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which healthcare staff should be aware and on which planning of care should be based1.

5.

As bereaved people experience their grief following a death, they

frequently report in some detail their memory and perception of the words and actions of the staff who were present at that time. Staff will be able to facilitate the initial acceptance of the death through their attitude both

to the deceased and to those who have been bereaved.

6.

Bereavement can raise a wide range of practical, social, emotional

and spiritual needs. Some people will have clinical questions about the circumstances leading up to the death. Some people will need information about practical matters, and the process of grief. Some will demonstrate emotional or spiritual distress and will require empathic care from staff. A number of healthcare providers have introduced follow up processes in which the opportunity for such discussions with clinicians is pro-actively offered and this is reported to lead to a marked drop in the number of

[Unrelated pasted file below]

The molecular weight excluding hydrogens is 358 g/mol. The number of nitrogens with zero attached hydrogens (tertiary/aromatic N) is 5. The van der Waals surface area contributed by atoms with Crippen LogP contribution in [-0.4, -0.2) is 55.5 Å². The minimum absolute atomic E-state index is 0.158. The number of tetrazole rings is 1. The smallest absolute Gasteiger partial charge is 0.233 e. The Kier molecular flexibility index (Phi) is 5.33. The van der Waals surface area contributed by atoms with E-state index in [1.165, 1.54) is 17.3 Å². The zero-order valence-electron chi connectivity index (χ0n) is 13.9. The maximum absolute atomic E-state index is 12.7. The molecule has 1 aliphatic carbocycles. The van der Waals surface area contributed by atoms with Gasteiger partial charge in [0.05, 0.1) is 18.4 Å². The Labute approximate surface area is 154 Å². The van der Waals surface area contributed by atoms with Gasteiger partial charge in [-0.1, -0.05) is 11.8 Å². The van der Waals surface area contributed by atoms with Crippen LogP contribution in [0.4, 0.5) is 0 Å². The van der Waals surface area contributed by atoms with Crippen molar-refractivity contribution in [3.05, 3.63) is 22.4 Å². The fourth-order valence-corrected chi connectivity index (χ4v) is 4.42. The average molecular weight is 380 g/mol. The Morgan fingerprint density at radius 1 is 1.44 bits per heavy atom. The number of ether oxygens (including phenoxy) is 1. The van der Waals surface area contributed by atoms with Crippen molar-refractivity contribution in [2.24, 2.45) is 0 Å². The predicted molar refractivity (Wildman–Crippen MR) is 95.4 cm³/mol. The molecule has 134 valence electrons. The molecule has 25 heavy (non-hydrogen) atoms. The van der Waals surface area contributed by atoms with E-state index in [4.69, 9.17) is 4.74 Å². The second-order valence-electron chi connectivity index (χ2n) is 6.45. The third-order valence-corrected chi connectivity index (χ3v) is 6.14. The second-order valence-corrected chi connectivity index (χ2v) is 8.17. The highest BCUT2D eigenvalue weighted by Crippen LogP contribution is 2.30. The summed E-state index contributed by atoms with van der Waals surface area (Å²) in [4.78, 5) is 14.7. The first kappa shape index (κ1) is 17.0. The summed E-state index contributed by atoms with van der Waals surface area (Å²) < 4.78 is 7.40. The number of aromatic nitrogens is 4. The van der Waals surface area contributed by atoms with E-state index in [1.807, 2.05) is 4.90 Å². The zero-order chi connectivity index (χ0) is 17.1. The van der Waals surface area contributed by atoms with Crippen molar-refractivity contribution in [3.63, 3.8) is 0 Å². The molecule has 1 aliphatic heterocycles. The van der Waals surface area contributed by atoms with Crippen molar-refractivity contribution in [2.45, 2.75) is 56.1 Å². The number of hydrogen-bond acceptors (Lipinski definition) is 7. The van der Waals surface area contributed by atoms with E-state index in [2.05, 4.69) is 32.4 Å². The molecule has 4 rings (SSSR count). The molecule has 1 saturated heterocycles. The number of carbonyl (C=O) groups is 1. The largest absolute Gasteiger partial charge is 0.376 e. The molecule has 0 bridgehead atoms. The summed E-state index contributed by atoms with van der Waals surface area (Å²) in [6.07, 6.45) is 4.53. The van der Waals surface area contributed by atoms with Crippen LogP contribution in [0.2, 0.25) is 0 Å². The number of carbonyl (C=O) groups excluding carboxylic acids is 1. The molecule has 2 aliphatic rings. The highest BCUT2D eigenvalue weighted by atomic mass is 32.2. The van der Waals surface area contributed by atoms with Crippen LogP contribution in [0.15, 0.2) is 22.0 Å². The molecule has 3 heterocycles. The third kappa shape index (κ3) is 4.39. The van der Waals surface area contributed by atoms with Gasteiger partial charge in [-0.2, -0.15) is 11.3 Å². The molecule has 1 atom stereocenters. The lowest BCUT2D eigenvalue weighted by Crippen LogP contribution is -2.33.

complaints received around end of life issues.

7.

In the longer term, a variety of needs may become apparent: some

will benefit from peer-support, especially those who are particularly isolated or lacking in social support; some may require the opportunity to explore the emotional or practical implications of their loss: and a smaller

number will need more specialist therapeutic intervention.

Guidance: 8. Every

health board should adopt basic principles for the ongoing

care of people who have been bereaved. These should recognise the need

for dignity, recognition

sensitivity and discretion of the vulnerability of

in the handling of bereaved people.

the death Respect

and

the

for

the

spiritual,

religious

or

cultural

needs

of

the

deceased

and

of

those

who

have been

bereaved

is essential.

Such

basic

principles

should

be

incorporated in a Bereavement Care Policy.

1 In particular see: Kubler-Ross (1969), Five stages of grief; Worden (2003), Four tasks of mourning; Stroebe and Schut (1999), The dual process model.

Shaping Bereavement Care 28

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